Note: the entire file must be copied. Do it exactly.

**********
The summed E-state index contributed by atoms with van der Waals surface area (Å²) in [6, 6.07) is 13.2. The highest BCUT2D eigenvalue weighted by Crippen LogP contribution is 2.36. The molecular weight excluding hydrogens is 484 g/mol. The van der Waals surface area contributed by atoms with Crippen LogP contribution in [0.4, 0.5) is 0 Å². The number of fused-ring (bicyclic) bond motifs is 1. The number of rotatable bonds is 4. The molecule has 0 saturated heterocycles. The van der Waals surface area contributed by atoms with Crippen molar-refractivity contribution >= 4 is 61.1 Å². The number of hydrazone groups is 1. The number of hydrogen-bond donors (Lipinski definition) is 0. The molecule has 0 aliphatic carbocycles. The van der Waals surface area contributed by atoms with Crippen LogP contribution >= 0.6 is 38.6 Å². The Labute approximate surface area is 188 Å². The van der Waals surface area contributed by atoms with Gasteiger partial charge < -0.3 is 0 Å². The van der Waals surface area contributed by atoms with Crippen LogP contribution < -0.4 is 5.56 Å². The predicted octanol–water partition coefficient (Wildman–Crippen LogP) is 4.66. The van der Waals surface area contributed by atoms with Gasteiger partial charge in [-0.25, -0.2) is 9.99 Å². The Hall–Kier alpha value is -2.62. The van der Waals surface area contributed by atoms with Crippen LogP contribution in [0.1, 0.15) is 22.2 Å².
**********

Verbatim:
The summed E-state index contributed by atoms with van der Waals surface area (Å²) in [6, 6.07) is 13.2. The highest BCUT2D eigenvalue weighted by Crippen LogP contribution is 2.36. The molecular weight excluding hydrogens is 484 g/mol. The van der Waals surface area contributed by atoms with Crippen LogP contribution in [0.4, 0.5) is 0 Å². The number of fused-ring (bicyclic) bond motifs is 1. The number of rotatable bonds is 4. The molecule has 0 saturated heterocycles. The van der Waals surface area contributed by atoms with Crippen molar-refractivity contribution >= 4 is 61.1 Å². The number of hydrazone groups is 1. The number of hydrogen-bond donors (Lipinski definition) is 0. The molecule has 0 aliphatic carbocycles. The van der Waals surface area contributed by atoms with Crippen LogP contribution >= 0.6 is 38.6 Å². The Labute approximate surface area is 188 Å². The van der Waals surface area contributed by atoms with Gasteiger partial charge < -0.3 is 0 Å². The van der Waals surface area contributed by atoms with Crippen LogP contribution < -0.4 is 5.56 Å². The predicted octanol–water partition coefficient (Wildman–Crippen LogP) is 4.66. The van der Waals surface area contributed by atoms with Gasteiger partial charge in [-0.25, -0.2) is 9.99 Å². The Hall–Kier alpha value is -2.62. The van der Waals surface area contributed by atoms with Crippen LogP contribution in [0.1, 0.15) is 22.2 Å².